Pepper isn’t grown commercially in the U.S. This perennial vine is hardy only in U.S. Department of Agriculture plant hardiness zones 11b through 12, and thrives in moist, humid conditions. Few U.S. locales provide the necessary growing requirements.
However, you can grow peppercorns at home with a little extra patience. In addition to its culinary value, pepper makes a lovely houseplant or landscaping plant with its glossy, evergreen leaves and large flowers. Learn how to plant and grow your own peppercorns.
Peppercorn seeds are widely available through online nurseries. Prior to planting the seeds, soak them overnight to soften the seed coats. Plant the seeds ¼ inch deep in a rich, well-draining potting mix. Space the seeds three inches apart. Spray the seed tray frequently with a mister to keep the starting mix moist and cover the seed tray with plastic wrap. Store it in a warm location, such as the top of the refrigerator or on top of a radiator.
Peppercorn seeds can take up to thirty days to germinate at temperatures between seventy-five and eighty-five degrees. At lower temperatures, they germinate slowly or not at all.
Once the seeds germinate, seedlings can be replanted when they stand four to six inches tall. If you live in a very warm climate, plant them directly outdoors in a protected location with partial shade. The plants need rich, moist, well-draining soil and warm, humid conditions. Peppers can’t tolerate temperatures below sixty degrees. Bring plants indoors or wrap them in a blanket if colder weather threatens.
In other parts of the country, plant peppercorns in large pots. Grow them outdoors during the summer and move them indoors during the winter, or grow them year-round in a conservatory or greenhouse. Houseplants need bright light and consistent moisture. Spray the foliage regularly with a bottle of water to increase humidity. Don’t allow room temperatures to fall below sixty degrees.
Pepper plants have long, vigorous vines and can reach twelve to fifteen feet high. The plants need a strong trellis or structure to scramble over. Indoors, you can install a trellis in a large pot or even grow them as a hanging plant instead.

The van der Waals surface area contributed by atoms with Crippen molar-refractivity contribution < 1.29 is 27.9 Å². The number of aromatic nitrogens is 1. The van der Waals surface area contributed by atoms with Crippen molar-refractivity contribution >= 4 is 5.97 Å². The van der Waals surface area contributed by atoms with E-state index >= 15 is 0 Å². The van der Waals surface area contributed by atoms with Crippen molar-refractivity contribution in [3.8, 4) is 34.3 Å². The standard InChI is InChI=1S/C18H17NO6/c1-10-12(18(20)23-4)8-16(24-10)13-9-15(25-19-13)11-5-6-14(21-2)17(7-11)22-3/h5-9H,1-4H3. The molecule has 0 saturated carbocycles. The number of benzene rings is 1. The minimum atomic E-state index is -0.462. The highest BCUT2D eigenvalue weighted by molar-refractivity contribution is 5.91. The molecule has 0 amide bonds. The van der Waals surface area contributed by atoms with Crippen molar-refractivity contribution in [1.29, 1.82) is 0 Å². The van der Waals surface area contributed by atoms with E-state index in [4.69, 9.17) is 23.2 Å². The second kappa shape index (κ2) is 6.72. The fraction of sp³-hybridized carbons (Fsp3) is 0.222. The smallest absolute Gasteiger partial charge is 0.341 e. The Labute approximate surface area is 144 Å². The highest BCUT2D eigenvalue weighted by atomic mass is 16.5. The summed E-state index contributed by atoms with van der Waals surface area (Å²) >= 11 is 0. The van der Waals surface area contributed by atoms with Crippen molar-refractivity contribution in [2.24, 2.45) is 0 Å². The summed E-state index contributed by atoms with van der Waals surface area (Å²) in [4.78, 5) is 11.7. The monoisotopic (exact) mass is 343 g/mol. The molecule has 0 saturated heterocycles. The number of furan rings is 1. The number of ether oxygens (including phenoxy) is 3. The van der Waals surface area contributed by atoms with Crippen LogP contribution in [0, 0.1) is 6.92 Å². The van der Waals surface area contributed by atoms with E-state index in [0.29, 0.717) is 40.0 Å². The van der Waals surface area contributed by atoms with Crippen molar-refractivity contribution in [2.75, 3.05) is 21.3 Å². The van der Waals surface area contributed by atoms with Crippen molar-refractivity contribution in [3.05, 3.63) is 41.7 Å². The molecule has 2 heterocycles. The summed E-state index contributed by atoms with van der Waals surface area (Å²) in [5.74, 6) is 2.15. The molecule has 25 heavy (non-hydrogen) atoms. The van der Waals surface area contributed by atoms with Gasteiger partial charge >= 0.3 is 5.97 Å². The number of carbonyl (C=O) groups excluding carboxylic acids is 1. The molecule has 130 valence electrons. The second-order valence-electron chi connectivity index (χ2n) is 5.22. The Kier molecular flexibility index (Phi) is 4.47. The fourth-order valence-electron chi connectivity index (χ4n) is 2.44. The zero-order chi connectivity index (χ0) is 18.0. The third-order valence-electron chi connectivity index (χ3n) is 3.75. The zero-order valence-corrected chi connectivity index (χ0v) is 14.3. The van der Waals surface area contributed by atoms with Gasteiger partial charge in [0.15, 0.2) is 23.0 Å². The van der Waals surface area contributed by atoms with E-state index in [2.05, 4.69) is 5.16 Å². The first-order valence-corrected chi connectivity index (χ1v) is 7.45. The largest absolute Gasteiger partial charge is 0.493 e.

Peppers need moderately fertile soil to perform well. Fertilize them in the spring before new vigorous growth emerges with a balanced organic fertilizer like Protogrow™ and augmented with a mineral solution like SeaMazing. Fertilize outdoor vines according to package directions. Indoors, Protogrow™ and SeaMazing are viable fertilizer options as well. Because nutrients leach more quickly out of potted soil than regular garden soil, fertilize houseplants every three to four weeks during the growing season. Water houseplants more frequently, as well.
Growth will slow somewhat during the winter as temperatures cool. Continue to water the plants occasionally to keep the soil slightly moist.
For most gardeners, the biggest challenge is simply providing enough heat and humidity for these tender plants. Peppers have few insect pests. Outdoors, flea beetles or pepper weevils might bother young plants. The damage is rarely severe, although an application of rotenone can dispatch the pests. Indoors, you might notice aphids on the undersides of the leaves. Try spraying the leaves with a steady stream of water or applying an insecticidal soap or oil.
Root rots can afflict pepper plants, but they are easily prevented by providing well-draining soil. Amend heavy soils with compost or grow peppers in raised beds.
Peppers need a long, long growing season to produce peppercorns. Fortunately, the flowers are attractive in their own right and the foliage is glossy and evergreen. The cream, white, or yellow flowers appear from spring through summer, followed by the slow fruit production.
Peppercorns form in clusters of fruit that slowly ripen from green to red. They are usually harvested just as they reach the red stage. Once harvested, the red peppercorns are separated and dried, either in the sun or in a food dryer for about three days. The process is complete when the peppercorns are blackened and fully dry. At this point, they can be ground as black pepper.
White peppercorn is made by removing the red hull. The remaining peppercorns are then dried and ground into a mild-tasting form of pepper. Finally, green pepper is made by harvesting the peppercorns while they are still green and drying them.
A pepper plant can take three to four years to produce fruit from the time you plant the seed. Houseplants may never produce fruit.
Ground pepper can be added to almost any cooked dish, as well as certain fresh recipes. It has a pungent, sharp taste that freshens most recipes. Additionally, though, black pepper can improve digestion and reduce gas.
Ground pepper only stays fresh for about three months, but peppercorns will last indefinitely. To make the most of your harvest, store peppercorns in an airtight container in a cool, dark location. Grind them immediately before use for best flavor.
Add pepper to soups, meat dishes, or salad dressings. Combine olive oil, balsamic vinegar, and ground black pepper for a simple but elegant dipping sauce for bread.